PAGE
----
ONE IS FOR THE SUN by Lenore Blegvad

ONE IS FOR THE SUN

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KIRKUS REVIEW

One is for the sun all right, and two might represent day and night skies, but the numbers of the other things are random choices arranged in an artificial progression: three trees, five hills, six roads, seven streams, etc. (""Four is for the winds"" is further complicated, being illustrated not as the points of the compass but as four weathervanes--standing in a bay window of all places.) The book skips from ten (perceivable) to one million (imperceptible), a pleasant conceit if it stopped with one million raindrops; however, four million berries, five million pine cones, six million snowflakes have no mathematical or evocative value and impose an ascension with no basis in reality.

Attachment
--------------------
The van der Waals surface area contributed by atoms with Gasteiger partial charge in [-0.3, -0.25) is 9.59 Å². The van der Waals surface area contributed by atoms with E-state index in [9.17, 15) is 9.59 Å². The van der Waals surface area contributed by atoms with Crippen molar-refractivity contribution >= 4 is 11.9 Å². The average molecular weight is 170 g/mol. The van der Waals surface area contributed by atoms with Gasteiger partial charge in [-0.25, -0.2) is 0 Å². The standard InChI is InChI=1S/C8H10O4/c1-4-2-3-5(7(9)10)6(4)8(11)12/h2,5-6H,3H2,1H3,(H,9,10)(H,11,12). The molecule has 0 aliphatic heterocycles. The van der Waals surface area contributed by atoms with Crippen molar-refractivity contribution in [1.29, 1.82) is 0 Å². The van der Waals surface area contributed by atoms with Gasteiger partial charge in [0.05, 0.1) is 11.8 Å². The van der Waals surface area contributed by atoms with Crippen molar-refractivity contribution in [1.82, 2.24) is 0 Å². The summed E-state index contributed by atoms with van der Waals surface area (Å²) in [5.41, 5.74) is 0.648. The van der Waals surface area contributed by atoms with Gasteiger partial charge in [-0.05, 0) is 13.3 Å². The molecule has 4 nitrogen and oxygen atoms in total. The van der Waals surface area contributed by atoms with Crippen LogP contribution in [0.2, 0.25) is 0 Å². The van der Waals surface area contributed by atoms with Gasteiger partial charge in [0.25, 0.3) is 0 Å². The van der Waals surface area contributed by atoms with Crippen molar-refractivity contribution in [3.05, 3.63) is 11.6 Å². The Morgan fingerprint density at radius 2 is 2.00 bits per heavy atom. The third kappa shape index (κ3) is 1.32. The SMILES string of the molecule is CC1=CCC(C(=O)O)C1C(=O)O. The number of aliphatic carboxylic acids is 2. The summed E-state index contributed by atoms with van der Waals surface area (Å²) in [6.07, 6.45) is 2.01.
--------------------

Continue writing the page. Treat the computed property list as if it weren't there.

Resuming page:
Pub Date: Oct. 9th, 1968
Publisher: Harcourt, Brace & World